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From: Beman Dawes (bdawes_at_[hidden])
Date: 2006-06-25 15:25:45

Gennaro Prota wrote:
> On Sun, 25 Jun 2006 10:00:42 -0400, Beman Dawes <bdawes_at_[hidden]>
> wrote:
>> The filesystem proposal accepted by the LWG for TR2 also includes a
>> <system_error> header with a bit of error reporting machinery.
> Great.
>> In
>> particular, class error_code to encapsulate error codes from the
>> operating system and class system_error to be thrown by exceptions.
>> See
> I've just looked at this paper, but not at the code (I'm working
> contemporarily on three things now, so better I don't add a fourth
> :)). Here are my "off the top of my head" remarks:
> * something I've remembered of when seeing the names "system_error",
> "error_code": why not "file_system"? (maybe this was already discussed
> in the filesystem library review, but I don't recall)
> * the name system_error_type is a bit misleading to me, as it seems to
> refer to the type of system_error (i.e. system_error :)) not to the
> type used by the OS API. Maybe it could be renamed to
> native_system_error_type
> or something like that?

I was also quite unhappy with the names in the proposal to the
committee. Thus the version in the Boost vault has what I hope are
improved names, less likely to cause confusion.

If Boosters like the new names, I'll propose them to the committee. The
intent is synchronize both versions so they use the same names.

So please looks at the new names and see if you think they are an

> * please, don't "hardcode" the usage of std::string and std::wstring;

When dealing directly with the operating system, it is hard to see how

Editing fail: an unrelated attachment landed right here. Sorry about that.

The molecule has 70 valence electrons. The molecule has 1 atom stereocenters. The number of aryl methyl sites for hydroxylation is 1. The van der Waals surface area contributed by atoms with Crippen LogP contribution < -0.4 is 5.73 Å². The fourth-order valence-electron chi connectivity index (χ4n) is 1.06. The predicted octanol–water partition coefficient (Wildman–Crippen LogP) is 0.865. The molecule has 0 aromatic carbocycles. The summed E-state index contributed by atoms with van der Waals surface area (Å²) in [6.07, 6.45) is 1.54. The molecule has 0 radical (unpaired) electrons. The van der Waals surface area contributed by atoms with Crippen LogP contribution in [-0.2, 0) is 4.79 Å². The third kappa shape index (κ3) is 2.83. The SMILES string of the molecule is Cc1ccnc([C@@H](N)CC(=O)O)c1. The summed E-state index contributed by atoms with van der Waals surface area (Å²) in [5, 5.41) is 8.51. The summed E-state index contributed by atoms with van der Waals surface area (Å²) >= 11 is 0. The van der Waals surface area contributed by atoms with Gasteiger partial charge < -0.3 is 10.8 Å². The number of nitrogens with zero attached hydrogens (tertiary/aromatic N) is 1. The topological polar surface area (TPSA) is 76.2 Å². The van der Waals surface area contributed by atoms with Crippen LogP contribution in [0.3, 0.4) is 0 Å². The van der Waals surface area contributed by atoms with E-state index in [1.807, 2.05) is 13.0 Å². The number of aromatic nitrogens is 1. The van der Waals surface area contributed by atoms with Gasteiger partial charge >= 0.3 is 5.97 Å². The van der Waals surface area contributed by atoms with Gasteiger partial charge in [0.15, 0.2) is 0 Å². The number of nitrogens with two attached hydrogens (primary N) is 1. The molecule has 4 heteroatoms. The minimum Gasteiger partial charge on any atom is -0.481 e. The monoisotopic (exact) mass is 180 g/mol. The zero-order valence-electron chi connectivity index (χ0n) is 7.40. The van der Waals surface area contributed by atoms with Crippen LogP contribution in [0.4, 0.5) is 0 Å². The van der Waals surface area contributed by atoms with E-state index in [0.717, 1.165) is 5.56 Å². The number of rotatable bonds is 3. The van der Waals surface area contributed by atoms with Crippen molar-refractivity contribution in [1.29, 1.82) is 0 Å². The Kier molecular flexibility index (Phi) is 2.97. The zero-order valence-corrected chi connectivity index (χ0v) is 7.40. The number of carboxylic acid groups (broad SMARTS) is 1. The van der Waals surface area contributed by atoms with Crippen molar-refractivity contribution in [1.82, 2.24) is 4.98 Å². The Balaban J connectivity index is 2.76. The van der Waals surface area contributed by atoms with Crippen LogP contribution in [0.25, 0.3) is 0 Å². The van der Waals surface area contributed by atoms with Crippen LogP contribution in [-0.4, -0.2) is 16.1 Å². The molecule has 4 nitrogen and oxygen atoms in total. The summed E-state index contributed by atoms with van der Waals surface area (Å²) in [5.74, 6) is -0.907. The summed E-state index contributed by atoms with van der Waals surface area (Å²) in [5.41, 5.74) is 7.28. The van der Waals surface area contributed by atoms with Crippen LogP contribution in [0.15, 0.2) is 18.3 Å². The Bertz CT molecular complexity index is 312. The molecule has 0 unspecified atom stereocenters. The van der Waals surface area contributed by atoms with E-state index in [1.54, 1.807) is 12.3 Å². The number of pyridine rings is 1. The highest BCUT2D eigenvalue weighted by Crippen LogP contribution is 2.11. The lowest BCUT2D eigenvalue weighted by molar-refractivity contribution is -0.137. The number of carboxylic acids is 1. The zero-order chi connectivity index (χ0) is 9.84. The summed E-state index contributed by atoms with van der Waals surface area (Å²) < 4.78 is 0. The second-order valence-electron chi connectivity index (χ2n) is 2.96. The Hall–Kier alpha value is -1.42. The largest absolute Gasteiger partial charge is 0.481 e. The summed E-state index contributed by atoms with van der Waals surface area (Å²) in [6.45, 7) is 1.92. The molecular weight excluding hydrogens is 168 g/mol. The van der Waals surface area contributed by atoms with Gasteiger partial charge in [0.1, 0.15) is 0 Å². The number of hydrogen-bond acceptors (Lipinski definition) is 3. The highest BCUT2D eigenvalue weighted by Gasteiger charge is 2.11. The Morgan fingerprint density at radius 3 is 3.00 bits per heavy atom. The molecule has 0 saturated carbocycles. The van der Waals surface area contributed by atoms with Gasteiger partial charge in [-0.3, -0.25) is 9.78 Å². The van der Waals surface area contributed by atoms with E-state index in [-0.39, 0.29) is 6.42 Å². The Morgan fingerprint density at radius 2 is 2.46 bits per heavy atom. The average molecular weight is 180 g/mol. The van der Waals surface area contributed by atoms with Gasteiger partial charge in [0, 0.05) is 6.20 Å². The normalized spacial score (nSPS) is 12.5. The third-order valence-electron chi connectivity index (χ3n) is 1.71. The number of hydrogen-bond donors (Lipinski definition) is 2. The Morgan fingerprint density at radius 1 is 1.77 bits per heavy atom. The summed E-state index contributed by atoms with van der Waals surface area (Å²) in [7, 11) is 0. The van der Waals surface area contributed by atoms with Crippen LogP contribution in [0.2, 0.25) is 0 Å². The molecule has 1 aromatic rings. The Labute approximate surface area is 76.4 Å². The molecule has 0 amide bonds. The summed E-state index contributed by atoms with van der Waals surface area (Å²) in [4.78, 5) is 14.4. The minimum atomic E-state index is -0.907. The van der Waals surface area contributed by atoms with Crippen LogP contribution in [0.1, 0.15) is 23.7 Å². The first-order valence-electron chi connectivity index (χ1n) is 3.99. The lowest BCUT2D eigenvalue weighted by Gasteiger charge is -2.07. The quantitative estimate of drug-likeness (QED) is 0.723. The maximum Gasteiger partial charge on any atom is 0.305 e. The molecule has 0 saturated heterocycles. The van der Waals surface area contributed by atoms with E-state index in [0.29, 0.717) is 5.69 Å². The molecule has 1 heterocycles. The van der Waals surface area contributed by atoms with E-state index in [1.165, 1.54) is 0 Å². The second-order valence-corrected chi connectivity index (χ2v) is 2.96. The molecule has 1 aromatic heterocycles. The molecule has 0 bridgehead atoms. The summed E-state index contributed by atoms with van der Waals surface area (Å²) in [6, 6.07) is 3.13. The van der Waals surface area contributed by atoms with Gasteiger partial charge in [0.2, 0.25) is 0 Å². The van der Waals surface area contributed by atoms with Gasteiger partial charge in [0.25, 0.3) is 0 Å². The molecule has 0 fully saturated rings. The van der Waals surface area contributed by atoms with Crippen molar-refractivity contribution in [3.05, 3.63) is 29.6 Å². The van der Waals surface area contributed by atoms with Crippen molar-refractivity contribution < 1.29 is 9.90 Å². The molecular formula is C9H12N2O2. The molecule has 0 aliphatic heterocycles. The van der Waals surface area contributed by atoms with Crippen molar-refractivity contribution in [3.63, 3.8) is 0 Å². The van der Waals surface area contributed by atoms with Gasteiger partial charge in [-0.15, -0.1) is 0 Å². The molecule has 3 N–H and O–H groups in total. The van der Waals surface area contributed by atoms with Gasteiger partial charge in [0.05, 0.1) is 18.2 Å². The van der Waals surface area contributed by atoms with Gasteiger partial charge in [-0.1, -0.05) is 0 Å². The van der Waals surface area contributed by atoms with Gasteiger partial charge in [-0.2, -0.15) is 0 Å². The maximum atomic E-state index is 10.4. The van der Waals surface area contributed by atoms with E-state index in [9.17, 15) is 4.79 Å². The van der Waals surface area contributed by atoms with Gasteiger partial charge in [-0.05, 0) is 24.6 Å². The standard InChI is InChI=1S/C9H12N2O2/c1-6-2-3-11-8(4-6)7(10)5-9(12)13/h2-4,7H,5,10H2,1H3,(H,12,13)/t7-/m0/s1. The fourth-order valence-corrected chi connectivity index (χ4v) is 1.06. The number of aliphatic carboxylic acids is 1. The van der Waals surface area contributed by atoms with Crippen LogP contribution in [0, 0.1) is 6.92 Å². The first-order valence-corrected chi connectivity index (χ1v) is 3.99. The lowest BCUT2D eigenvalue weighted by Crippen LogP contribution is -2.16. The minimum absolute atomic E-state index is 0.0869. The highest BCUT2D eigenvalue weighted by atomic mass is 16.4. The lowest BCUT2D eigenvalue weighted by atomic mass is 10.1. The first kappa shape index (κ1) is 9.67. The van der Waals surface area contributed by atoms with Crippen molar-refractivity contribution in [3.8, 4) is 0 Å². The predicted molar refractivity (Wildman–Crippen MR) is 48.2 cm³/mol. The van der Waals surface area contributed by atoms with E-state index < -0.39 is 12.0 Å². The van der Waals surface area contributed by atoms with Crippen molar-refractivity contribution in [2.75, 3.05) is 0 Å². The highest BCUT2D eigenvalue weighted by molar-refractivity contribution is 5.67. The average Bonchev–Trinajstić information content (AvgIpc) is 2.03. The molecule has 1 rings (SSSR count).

to avoid that. Please be a bit more specific, and suggest alternatives.

> I'm noticing this is happening everywhere in the standard, including
> TR1, TR2 and one of the library issues about std::bitset<>; as James
> Kanze made me notice, there's no conceptual reason why strings and
> std::bitsets (or system_error, of fstreams) should know about each
> other: if one wants the "textual representation" of an object the
> idiom to use is operator<<, which is also a standard "name" suitable
> for generic programming; obtaining the textual representation is a
> matter of formatting and there's no reason why one should have e.g.
> to_string() rather than to_ber_encoding() or to_xml(). Not to speak of
> the fact that a conversion to string may require a locale object,
> which you automatically get if using a stream.
> Just to make an example: supposing one want to implement
> ipv4::to_string(), what should be done with octets whose value is less
> than 100 or less than 10?
> a)
> b)
> c)
> ....
> As you see, this is formatting.
> This is a Java design error that C++ should not repeat (think also of
> Java's hashCode() -that's not different from to_string(), actually; a
> class shouldn't know about strings more than it knows about hash
> codes)

That is beyond the scope of anything I can deal with here. You need to
write a paper for the committee, identifying specific places in the
standard (or TR1/TR2) where you think that is happening, and where
possible suggest solutions to the problems you identify.

> * "The class error_code defines the type of objects used to
> identify specific errors originating from the operating
> system."
> Who says this is a numeric code? It could be a handle, for instance,
> or any kind of opaque object. Why not calling the class "error_id"?

The native operating system's sysno_t is implementation defined. I'll
take a look, but it should be possible for it to be something other than
a numeric type.

> * many constructors are not explicit; is that intentional?

I'm not sure which constructors you are looking at. The only converting
constructor I see is already explicit.

> * system_message is a particular beast: since it is likely to be used
> in very unstable situations I think the remark about avoiding
> std::basic_string holds even more. Here I would definitely use an
> array of chars.
> Of course the standard doesn't usually say how you should implement
> the class, but in this case it should make clear that std::string
> cannot be used; there should IMHO be no append and probably the
> message formatting should be a nothrow operation

I'll review that. You may be right.



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